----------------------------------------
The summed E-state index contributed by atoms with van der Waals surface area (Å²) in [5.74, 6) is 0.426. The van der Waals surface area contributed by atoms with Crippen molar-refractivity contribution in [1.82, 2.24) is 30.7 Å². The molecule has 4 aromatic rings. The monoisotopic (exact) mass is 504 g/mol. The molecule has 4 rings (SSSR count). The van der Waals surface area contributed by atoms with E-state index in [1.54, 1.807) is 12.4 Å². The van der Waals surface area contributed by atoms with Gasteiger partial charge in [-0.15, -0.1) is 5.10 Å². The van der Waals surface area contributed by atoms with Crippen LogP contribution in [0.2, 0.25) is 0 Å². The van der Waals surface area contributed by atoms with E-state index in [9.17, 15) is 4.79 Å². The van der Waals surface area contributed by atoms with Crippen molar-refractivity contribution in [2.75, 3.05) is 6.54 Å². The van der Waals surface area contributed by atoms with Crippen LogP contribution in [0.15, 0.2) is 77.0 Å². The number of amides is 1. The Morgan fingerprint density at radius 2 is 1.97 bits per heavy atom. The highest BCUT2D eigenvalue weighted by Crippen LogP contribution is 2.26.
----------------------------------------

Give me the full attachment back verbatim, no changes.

The summed E-state index contributed by atoms with van der Waals surface area (Å²) in [5.74, 6) is 0.426. The van der Waals surface area contributed by atoms with Crippen molar-refractivity contribution in [1.82, 2.24) is 30.7 Å². The molecule has 4 aromatic rings. The monoisotopic (exact) mass is 504 g/mol. The molecule has 4 rings (SSSR count). The van der Waals surface area contributed by atoms with E-state index in [1.54, 1.807) is 12.4 Å². The van der Waals surface area contributed by atoms with Gasteiger partial charge in [-0.15, -0.1) is 5.10 Å². The van der Waals surface area contributed by atoms with Crippen LogP contribution in [0.2, 0.25) is 0 Å². The van der Waals surface area contributed by atoms with E-state index in [9.17, 15) is 4.79 Å². The van der Waals surface area contributed by atoms with Crippen molar-refractivity contribution in [2.75, 3.05) is 6.54 Å². The van der Waals surface area contributed by atoms with Crippen LogP contribution in [0.15, 0.2) is 77.0 Å². The number of amides is 1. The Morgan fingerprint density at radius 2 is 1.97 bits per heavy atom. The highest BCUT2D eigenvalue weighted by Crippen LogP contribution is 2.26.